• Cheyne-Stokes breathing: Characterized by periods of apnea, or breathlessness, that are spread between cycles of increasing then decreasing respiratory rates. 
  • Kussmaul breathing: Rapid, large-volume breathing that can indicate metabolic acidosis. 
  • Biot breathing: A pattern that alternates between abnormally rapid breathing, abnormally slow breathing and apnea, which could indicate respiratory failure.

2. Palpation

The second part of a chest exam requires your healthcare provider to feel areas of your chest to determine if there is tenderness, a mass, asymmetry, unusual movement of the diaphragm during breathing (called diaphragmatic excursion), or crackling or creaky joints (called crepitus).

You may also be asked to repeat a specific phrase, like “one, two, three,” while your provider keeps their hands on your chest to see if the vibrations can be felt through the body (called vocal fremitus). Areas of increased vibration correspond to areas of increased tissue density, which could signal a problem area. Too little vibration may indicate air or fluid in the pleural spaces or a decrease in lung tissue density, which may indicate COPD or asthma.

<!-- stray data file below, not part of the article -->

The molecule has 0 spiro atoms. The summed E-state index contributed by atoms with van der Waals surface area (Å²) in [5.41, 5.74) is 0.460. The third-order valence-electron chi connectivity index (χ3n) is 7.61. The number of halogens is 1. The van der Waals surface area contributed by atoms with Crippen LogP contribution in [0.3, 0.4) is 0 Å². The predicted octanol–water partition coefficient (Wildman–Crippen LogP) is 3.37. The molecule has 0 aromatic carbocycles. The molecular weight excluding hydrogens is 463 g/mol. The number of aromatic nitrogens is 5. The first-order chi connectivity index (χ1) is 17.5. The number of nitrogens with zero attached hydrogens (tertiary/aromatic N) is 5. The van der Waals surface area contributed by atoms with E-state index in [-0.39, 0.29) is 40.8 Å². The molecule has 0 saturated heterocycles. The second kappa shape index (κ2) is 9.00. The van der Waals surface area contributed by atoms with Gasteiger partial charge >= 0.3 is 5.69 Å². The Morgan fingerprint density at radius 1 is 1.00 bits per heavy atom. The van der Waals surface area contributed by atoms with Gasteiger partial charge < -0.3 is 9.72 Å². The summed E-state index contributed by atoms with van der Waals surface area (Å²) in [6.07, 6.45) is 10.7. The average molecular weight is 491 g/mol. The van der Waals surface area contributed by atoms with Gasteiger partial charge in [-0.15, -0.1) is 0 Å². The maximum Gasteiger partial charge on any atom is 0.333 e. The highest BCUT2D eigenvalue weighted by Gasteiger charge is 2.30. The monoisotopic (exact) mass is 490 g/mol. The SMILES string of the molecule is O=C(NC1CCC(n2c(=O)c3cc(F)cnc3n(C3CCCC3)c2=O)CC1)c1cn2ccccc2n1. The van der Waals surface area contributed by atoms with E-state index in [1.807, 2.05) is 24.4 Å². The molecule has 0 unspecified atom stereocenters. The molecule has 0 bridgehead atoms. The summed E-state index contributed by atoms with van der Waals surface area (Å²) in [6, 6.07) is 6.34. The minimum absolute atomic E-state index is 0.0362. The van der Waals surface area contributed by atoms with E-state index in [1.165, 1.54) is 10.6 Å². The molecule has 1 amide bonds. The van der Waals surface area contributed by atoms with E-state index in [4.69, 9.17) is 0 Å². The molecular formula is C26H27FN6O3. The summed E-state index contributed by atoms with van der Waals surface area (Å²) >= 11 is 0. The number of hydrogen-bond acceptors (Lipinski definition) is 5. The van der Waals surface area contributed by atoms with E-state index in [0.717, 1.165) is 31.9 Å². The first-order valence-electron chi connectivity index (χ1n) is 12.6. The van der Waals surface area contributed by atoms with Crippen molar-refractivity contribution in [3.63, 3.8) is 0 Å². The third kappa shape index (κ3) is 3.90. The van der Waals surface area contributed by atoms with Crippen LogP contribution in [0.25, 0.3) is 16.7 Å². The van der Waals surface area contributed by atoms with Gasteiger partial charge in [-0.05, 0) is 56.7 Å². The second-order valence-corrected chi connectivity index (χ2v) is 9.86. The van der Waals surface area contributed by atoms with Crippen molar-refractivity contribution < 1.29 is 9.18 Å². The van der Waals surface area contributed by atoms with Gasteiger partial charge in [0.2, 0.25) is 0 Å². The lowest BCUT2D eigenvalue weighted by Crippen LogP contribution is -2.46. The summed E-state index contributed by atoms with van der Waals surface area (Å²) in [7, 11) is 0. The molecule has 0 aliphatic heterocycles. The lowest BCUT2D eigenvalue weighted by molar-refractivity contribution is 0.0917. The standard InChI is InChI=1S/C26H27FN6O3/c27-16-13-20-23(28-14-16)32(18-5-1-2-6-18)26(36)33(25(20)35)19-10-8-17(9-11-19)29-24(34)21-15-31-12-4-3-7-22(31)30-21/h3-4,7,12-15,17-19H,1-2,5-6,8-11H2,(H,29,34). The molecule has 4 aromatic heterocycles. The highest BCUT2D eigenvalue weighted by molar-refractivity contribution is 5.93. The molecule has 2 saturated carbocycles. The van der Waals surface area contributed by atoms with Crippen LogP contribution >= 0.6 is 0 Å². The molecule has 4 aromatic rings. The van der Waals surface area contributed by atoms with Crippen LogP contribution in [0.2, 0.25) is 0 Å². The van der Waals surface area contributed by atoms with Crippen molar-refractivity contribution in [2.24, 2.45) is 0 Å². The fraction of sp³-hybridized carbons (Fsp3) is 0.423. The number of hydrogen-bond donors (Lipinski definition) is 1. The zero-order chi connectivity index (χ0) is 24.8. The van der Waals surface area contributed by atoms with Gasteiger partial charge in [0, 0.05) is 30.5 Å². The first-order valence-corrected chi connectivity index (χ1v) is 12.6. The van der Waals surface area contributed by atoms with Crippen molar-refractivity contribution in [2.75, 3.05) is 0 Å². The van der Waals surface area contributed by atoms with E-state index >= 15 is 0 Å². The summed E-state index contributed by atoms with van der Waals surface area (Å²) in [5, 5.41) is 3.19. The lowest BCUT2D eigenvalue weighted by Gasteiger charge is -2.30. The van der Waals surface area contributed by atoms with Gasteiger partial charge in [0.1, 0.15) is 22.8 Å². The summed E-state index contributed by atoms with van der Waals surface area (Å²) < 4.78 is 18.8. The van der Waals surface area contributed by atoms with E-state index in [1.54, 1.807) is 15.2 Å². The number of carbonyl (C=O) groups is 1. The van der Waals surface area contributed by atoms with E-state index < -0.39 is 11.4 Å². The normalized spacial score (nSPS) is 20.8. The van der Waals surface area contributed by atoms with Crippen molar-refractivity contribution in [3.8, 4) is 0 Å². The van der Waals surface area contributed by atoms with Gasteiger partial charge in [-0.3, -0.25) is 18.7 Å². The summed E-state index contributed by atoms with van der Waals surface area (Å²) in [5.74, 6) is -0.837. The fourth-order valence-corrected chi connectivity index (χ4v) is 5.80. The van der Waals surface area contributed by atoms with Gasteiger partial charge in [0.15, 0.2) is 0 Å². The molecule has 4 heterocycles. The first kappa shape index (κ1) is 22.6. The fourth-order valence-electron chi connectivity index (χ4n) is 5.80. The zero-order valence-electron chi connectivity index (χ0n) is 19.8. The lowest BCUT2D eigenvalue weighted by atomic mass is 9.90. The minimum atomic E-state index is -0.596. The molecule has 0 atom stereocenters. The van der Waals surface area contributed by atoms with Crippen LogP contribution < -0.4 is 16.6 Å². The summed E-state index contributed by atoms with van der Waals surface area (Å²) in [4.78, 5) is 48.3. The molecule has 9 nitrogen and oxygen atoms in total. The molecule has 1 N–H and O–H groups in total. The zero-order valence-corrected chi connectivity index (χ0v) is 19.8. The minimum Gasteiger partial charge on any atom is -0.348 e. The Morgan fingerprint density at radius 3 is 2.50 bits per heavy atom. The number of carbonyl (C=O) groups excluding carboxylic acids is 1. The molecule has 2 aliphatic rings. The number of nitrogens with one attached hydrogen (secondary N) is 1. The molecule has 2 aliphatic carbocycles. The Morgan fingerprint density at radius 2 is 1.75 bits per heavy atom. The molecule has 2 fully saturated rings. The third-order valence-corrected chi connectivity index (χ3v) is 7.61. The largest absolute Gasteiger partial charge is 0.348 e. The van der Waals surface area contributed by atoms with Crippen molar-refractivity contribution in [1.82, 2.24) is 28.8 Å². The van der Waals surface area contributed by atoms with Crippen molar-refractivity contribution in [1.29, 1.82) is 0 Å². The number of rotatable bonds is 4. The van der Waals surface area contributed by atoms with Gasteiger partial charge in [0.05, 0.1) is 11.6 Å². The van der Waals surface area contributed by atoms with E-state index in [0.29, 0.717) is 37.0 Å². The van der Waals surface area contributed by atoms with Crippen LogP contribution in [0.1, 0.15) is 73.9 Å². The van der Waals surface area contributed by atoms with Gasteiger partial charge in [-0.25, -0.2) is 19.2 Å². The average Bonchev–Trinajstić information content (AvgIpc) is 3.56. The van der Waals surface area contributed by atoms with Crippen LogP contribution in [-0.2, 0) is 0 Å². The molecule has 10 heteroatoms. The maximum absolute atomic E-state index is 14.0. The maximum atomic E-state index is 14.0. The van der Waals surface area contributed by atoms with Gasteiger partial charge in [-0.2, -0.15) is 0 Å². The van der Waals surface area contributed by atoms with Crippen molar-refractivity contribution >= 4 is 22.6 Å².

3. Percussion 

The third component of the chest exam is percussion a more advanced method of determining the density of the tissue in your chest. Your healthcare provider will lay one hand on your chest while using the other to tap different spots on your chest. Sections of a healthy lung will resonate, sounding clear. Denser tissue, or areas where there is an abnormal collection of fluid, will sound duller to percussion. If your healthcare provider finds an abnormality, they may use percussion around the area of interest to understand the extent of the problem more clearly.

4. Auscultation

During this step, your healthcare provider will use a stethoscope to listen to the sound of your heart, lungs and belly. You will be asked to sit upright and take deep breaths while they place a stethoscope on your chest, back and abdomen, assessing all zones of the lungs. Though it’s one of the oldest techniques, it is a quick way for your provider to confirm or rule out many medical conditions.